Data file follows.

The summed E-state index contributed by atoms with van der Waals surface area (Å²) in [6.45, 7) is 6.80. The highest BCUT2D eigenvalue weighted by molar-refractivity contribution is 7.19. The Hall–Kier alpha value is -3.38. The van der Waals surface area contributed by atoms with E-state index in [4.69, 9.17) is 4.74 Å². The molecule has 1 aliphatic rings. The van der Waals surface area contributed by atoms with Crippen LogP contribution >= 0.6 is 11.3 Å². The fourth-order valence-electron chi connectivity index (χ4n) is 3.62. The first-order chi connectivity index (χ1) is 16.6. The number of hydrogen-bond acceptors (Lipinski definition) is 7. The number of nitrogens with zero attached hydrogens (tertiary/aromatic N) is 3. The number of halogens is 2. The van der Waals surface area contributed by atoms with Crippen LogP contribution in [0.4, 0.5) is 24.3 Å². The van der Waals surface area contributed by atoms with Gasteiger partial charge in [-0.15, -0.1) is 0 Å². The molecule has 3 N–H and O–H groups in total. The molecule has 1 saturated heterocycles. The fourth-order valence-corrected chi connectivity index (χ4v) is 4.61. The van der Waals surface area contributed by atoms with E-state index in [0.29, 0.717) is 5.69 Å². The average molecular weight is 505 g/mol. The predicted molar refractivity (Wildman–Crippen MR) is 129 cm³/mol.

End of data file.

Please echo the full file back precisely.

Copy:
The summed E-state index contributed by atoms with van der Waals surface area (Å²) in [6.45, 7) is 6.80. The highest BCUT2D eigenvalue weighted by molar-refractivity contribution is 7.19. The Hall–Kier alpha value is -3.38. The van der Waals surface area contributed by atoms with E-state index in [4.69, 9.17) is 4.74 Å². The molecule has 1 aliphatic rings. The van der Waals surface area contributed by atoms with Crippen LogP contribution >= 0.6 is 11.3 Å². The fourth-order valence-electron chi connectivity index (χ4n) is 3.62. The first-order chi connectivity index (χ1) is 16.6. The number of hydrogen-bond acceptors (Lipinski definition) is 7. The number of nitrogens with zero attached hydrogens (tertiary/aromatic N) is 3. The number of halogens is 2. The van der Waals surface area contributed by atoms with Crippen LogP contribution in [0.4, 0.5) is 24.3 Å². The van der Waals surface area contributed by atoms with Gasteiger partial charge in [-0.15, -0.1) is 0 Å². The molecule has 3 N–H and O–H groups in total. The molecule has 1 saturated heterocycles. The fourth-order valence-corrected chi connectivity index (χ4v) is 4.61. The van der Waals surface area contributed by atoms with E-state index in [0.29, 0.717) is 5.69 Å². The average molecular weight is 505 g/mol. The predicted molar refractivity (Wildman–Crippen MR) is 129 cm³/mol.